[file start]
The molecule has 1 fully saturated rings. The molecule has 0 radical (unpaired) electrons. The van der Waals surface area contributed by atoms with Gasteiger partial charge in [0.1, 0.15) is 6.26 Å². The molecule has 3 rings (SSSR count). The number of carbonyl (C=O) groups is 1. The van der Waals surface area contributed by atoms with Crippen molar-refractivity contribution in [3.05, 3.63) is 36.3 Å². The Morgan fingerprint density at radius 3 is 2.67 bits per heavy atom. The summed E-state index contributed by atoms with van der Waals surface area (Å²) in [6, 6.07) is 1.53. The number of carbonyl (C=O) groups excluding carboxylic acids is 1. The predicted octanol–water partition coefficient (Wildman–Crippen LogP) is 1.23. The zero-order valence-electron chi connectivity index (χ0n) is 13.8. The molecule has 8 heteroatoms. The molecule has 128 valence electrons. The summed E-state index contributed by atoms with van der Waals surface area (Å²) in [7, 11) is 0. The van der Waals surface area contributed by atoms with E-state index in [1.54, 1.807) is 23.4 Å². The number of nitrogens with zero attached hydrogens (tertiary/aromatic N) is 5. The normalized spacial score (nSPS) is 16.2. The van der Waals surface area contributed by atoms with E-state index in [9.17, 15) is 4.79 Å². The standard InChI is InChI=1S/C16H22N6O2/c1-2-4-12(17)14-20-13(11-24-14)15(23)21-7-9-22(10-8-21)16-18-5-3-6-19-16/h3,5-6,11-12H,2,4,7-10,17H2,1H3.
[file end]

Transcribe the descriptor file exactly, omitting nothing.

The molecule has 1 fully saturated rings. The molecule has 0 radical (unpaired) electrons. The van der Waals surface area contributed by atoms with Gasteiger partial charge in [0.1, 0.15) is 6.26 Å². The molecule has 3 rings (SSSR count). The number of carbonyl (C=O) groups is 1. The van der Waals surface area contributed by atoms with Crippen molar-refractivity contribution in [3.05, 3.63) is 36.3 Å². The Morgan fingerprint density at radius 3 is 2.67 bits per heavy atom. The summed E-state index contributed by atoms with van der Waals surface area (Å²) in [6, 6.07) is 1.53. The number of carbonyl (C=O) groups excluding carboxylic acids is 1. The predicted octanol–water partition coefficient (Wildman–Crippen LogP) is 1.23. The zero-order valence-electron chi connectivity index (χ0n) is 13.8. The molecule has 8 heteroatoms. The molecule has 128 valence electrons. The summed E-state index contributed by atoms with van der Waals surface area (Å²) in [7, 11) is 0. The van der Waals surface area contributed by atoms with E-state index in [1.54, 1.807) is 23.4 Å². The number of nitrogens with zero attached hydrogens (tertiary/aromatic N) is 5. The normalized spacial score (nSPS) is 16.2. The van der Waals surface area contributed by atoms with E-state index in [9.17, 15) is 4.79 Å². The standard InChI is InChI=1S/C16H22N6O2/c1-2-4-12(17)14-20-13(11-24-14)15(23)21-7-9-22(10-8-21)16-18-5-3-6-19-16/h3,5-6,11-12H,2,4,7-10,17H2,1H3.